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Structural and functional aspects of pyranose-furanose mutases



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Pyranose-Furanose mutases are enzymes that catalyze the isomerization of six-membered pyranose and five-membered furanose forms of a nucleotide-based sugar. In this research, the substrate binding site of three different mutases were investigated; UDP-galactopyranose mutase (UGM), GDP-altro-heptopyranose mutase (GaHM) and UDP-arabinopyranose mutase (UAM). Both UGM and UAM use a UDP-based sugar as the substrate but require different cofactors, flavin adenine dinucleotide (FAD) and Mn2+ respectively, to function. UGM and GaHM use the same cofactor (FAD), but the latter prefers to work with a GDP-based sugar. In this thesis, studies have been conducted on these three mutases using a variety of tools, such as X-ray crystallography, protein modeling, site-directed mutagenesis and kinetic assays, to understand how these enzymes bind their respective substrates. Among these three mutases, UGM is the best-studied enzyme and is a validated drug target in Mycobacteria. Despite this, the structural role of some active site residues in substrate binding is not clearly understood. Deinococcus radiodurans UGM (DrUGM) mutants of active site residues Trp184, Arg364, His88, and Asn372 were prepared and evaluated using kinetic and docking studies. The results suggested that these residues are vital to the positioning of UDP-galactopyranose under FAD in a productive conformation, for maximum enzyme efficiency. Inhibition studies, using the inhibitor MS-208, were performed on Mycobacterium tuberculosis UGM (MtUGM). Kinetic assays indicated that MS-208 is a mixed-type inhibitor of MtUGM. In this study, the crystal structures of Campylobacter jejuni GaHM (CjGaHM) with a substrate mimic GDP-mannose were solved, allowing for a comparison of GaHM and UGM substrate binding sites. The results highlighted the alterations undergone by CjGaHM to accommodate a GDP-based substrate in the active site. A preliminary model of UAM was built based on the protein sequence of Oryza sativa UAM1 (OsUAM1) using the protein structure modeling servers I-TASSER and GalaxyWEB. The models suggested that, unlike the catalytic role played by the FAD cofactor in UGM and GaHM, the role of the Mn2+ cofactor in UAM could be to aid the stabilization of the negative charge of the substrate diphosphate. Furthermore, experiments with mutants of OsUAM1 have helped identify residues that may bind the metal cofactor.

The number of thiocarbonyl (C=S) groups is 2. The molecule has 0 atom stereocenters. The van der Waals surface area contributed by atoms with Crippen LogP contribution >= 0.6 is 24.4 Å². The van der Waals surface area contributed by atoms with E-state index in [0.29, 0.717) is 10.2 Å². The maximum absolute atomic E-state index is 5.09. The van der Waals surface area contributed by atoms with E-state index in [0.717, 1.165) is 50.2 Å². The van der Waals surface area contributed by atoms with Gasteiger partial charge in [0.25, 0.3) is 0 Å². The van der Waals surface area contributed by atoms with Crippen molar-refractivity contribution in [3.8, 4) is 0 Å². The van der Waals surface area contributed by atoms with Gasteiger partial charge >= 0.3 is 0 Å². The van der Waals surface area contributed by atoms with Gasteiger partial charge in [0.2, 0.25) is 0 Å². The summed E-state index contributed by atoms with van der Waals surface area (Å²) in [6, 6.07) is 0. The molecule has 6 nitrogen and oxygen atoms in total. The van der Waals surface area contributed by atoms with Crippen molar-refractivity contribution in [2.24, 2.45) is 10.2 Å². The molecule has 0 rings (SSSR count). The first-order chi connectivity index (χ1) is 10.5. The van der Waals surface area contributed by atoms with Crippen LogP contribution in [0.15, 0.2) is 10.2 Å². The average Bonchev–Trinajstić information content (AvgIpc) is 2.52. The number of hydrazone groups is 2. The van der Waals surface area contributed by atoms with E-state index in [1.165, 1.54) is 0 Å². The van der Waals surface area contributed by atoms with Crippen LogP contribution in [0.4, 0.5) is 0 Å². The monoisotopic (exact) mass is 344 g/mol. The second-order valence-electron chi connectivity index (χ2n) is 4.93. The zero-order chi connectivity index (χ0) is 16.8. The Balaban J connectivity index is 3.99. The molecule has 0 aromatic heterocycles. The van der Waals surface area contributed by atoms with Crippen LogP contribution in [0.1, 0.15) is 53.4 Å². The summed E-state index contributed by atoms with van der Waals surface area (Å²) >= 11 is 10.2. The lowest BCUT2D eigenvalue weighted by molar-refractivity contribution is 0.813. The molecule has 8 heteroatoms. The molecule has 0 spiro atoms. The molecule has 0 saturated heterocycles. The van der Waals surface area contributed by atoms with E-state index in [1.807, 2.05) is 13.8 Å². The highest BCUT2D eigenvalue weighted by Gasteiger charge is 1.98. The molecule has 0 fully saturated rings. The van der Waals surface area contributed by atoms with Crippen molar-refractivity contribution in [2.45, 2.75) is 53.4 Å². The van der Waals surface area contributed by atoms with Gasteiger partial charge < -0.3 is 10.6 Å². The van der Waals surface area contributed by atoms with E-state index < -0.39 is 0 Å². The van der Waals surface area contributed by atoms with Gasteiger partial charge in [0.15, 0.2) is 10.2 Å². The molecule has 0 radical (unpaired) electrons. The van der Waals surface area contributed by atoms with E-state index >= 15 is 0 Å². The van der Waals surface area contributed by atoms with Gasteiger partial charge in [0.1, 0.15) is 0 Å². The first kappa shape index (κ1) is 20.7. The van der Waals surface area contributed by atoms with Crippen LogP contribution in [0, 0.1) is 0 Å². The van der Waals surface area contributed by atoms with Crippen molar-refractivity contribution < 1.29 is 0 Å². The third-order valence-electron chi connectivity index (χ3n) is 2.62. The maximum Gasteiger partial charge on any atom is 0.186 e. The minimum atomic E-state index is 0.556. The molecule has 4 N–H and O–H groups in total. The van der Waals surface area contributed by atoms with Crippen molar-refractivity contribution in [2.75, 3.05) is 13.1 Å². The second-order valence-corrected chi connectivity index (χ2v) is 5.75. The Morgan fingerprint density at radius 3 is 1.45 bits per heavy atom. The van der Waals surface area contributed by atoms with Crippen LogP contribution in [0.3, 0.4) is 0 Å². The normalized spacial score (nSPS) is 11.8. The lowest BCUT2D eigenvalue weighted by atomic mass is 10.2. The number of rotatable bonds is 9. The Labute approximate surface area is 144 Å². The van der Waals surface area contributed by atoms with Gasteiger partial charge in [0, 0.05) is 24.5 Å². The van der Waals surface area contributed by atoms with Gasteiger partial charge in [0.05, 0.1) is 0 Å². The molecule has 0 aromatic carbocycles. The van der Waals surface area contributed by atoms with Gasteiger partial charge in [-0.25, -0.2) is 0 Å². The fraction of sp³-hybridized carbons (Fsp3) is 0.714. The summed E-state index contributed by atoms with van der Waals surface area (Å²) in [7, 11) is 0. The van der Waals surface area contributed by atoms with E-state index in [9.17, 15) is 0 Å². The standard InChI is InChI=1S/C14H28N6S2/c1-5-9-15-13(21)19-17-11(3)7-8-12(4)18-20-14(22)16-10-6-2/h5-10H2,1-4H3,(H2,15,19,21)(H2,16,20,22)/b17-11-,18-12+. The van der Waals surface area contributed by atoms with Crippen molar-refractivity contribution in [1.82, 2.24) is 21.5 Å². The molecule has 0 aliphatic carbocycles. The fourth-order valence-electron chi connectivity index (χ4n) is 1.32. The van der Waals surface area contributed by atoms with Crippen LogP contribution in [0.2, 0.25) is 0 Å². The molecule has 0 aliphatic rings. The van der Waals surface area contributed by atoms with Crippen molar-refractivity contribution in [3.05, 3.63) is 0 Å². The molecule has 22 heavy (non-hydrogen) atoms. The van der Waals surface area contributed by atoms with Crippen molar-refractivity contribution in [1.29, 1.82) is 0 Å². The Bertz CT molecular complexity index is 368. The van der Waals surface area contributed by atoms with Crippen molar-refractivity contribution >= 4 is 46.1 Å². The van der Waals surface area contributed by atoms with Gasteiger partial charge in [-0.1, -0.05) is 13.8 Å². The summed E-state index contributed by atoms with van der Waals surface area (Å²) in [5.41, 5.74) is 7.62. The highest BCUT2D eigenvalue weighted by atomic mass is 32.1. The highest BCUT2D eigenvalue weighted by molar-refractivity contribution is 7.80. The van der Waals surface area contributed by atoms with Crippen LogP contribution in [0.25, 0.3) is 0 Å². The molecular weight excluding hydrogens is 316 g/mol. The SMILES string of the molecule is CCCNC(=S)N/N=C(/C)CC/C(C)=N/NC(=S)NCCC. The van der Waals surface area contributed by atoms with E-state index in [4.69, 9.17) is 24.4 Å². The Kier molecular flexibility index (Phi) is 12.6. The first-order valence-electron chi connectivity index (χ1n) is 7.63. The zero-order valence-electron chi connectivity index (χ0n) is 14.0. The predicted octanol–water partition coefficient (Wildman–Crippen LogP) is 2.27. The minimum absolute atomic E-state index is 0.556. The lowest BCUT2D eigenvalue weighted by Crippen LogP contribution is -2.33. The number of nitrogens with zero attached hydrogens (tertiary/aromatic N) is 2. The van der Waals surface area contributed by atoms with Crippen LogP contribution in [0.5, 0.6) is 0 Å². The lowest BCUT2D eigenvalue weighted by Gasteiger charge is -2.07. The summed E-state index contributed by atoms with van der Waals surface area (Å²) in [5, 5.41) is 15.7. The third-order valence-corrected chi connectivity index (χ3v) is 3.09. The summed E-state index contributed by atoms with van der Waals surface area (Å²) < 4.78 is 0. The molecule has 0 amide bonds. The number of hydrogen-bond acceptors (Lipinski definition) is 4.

Pyranose-Furanose mutases, UGM, UAM, GaHM



Doctor of Philosophy (Ph.D.)







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